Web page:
I know this seems slow and drawn out. It is slow and drawn out, but every time I’ve tried to speed it up, I’ve regretted it and had to back up and slow things down.

Up next – Students move to the stations!

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Back in the library – Student Edition!

Last year was my first at Old Town Global Academy. We spent a lot (did I say A LOT) of time working on procedures and routines. That had a huge payoff semester 2 with quick reviews and lots of action.

I did wonder how much time I’d need to spend getting us back up to par this year. We reviewed procedures. Did they remember them? They did. We practiced movement around the library. Did they move correctly? They did! Bingo! Every 1st – 5th grade class got to spend some time in stations for their first class of the year.

 

This year, we are going to add components from Ron Clark’s 55 to the mix. Can’t wait to see the results!

Stations part 2

I started stations with 3rd, 4th & 5th on Tuesday.  *Whew*

The first day, We did four stations – everyone started one, and then¬†1/3 of the class checked out for 10 minutes each. There had to be some overlap because we were crunched for time. So as soon as students from a previous group went, I let the next group start. This meant the students had 15-20 minutes to work on a station which for some was just too long. I wasn’t unhappy with the day, but I felt like I was running around like a chicken with my head cut off. And we didn’t have good time for reflection.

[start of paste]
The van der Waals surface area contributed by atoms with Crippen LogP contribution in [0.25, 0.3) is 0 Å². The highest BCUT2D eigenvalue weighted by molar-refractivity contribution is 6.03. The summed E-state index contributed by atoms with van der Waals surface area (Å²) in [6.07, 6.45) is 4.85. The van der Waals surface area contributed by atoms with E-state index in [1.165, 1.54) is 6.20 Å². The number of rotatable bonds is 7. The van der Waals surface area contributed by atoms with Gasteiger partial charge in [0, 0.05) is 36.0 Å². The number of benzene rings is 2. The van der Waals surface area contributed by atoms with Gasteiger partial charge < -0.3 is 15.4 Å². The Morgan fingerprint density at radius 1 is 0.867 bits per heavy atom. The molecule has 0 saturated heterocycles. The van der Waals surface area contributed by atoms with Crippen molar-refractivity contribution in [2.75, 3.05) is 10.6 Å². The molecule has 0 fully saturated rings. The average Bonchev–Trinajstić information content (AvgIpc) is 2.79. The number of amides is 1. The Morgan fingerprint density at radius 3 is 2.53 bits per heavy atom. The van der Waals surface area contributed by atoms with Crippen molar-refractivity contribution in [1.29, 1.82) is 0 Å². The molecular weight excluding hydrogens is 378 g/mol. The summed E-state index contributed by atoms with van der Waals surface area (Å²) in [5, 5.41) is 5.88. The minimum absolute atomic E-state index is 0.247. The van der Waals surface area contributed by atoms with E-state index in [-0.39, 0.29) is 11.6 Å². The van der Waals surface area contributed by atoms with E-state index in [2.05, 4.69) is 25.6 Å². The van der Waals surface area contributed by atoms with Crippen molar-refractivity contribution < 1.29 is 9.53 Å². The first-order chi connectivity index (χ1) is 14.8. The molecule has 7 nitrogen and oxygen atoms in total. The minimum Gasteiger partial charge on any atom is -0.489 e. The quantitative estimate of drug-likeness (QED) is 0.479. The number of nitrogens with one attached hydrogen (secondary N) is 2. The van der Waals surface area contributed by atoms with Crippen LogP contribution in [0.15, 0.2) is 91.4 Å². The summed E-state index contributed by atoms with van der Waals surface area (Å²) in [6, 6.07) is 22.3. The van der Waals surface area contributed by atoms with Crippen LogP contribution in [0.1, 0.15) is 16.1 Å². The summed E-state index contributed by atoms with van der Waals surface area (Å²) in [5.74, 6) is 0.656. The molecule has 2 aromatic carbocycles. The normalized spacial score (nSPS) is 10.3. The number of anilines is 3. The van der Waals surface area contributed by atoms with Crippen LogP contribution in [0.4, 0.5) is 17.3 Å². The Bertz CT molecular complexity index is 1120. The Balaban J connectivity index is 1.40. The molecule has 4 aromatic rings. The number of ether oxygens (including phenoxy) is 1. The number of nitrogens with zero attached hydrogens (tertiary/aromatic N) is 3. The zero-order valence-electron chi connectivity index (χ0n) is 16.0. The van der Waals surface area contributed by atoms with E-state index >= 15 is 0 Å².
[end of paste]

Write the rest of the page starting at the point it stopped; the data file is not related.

So, on Wednesday, I nixed half the stations. I had two groups working on the same thing at the same time. We still only got 10 minutes for check out, but there wasn’t any overlap and I could be pulled in fewer directions. If the¬†finished check out before the 10 minutes was up (and a lot of them do), then they went back to their tables and read silently until the timer went off as we always have done. 10 minutes is short, but after we get past the learning stage, I’m sure this can gradually increase to 15 minutes. We only have a 40 minute class. That would leave 5 minutes at the front for necessities and 5 minutes at the end for reflection.

Every day, I was fine tuning what we’d done the day before. On Friday afternoon a parent helper came in and she mentioned that the 4th graders¬†really seemed to be into the work and the process.

These are the things that still need my attention.

  • Some students do not like to read directions even when you tell them they are right there and need to be read to accomplish the goal.
  • I put an “I can” statement on each activity (asked them to read it with the instructions) and still some students couldn’t tell you any reason why they did the activity.
  • Some classes were great with the time. Others just would not come back. Of course this varied from class to class before, but it seems more important now so that we can reflect.

Next week we start again . . .

library work stations